I mention region purposefully. Krease and Koehler understand that although Detroit has the street cred, the rest of Wayne County along with Macomb and Oakland has lots of people and disposable income. And, not to be crass, but if you want to have an event of any kind – nationally known or locally based – you need to have some funds behind it.
And if they waited for a tourist bureau to do it, it wouldn’t get done. If they waited for the money, it wouldn’t have happened. If they had any sense, the excitement of bidding wouldn’t have taken over us all. And if they hadn’t quit their jobs, moved here, brought their lives to Detroit, then we wouldn’t have Assemble to anticipate. Assemble, by the way, hits all the points – bringing young people and smart ideas on how to avoid the “brain drain” to the city. Building entrepreneurism. Sparking groups to work together. But I digress.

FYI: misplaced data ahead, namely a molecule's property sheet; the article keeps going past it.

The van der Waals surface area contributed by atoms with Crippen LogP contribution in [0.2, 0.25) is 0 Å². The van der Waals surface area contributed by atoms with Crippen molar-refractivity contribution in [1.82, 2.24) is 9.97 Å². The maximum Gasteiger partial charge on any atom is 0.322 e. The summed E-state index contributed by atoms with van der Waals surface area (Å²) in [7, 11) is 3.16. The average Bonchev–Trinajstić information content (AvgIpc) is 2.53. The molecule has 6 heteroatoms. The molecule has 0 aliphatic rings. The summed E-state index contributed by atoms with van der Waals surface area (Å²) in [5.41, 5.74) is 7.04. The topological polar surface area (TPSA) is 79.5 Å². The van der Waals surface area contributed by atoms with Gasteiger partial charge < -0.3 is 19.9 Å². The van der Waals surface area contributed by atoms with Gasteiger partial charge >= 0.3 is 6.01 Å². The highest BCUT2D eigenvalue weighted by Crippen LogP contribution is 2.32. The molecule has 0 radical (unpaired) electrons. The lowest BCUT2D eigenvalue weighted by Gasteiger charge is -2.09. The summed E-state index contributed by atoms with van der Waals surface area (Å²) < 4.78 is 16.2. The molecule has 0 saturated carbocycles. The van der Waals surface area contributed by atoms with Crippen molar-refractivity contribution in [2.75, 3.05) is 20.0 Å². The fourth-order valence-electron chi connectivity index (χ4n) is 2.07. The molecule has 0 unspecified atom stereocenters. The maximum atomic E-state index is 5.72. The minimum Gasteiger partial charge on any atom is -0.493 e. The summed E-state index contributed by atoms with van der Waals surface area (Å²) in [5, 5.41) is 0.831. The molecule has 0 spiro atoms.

Some other tidbits from the night…Krease and Koehler are a dynamic team. Krease is like the brainy big brother, a Grosse Pointe kid that has a good BS meter and the business background. Koehler is the spiritual good guy, warm and charming to the point where the crowd was practically cheering for him. I bring up these descriptions only to say that the two play well off of one another, and they’re practically made for the camera. They get it, and I think larger audiences will get them.
They both have impressive backgrounds and educations. Krease worked in publishing and is into creating businesses that create social change. (Nice.) Koehler – who moved here from his hometown of Chicago in January – is into philosophy and conflict resolution. He too is interested in business formation and microfinance. He noted that his work with startups for lack of a better word in Northern Island and Palestine isn’t that far off from what’s going on in Detroit. (Yup.)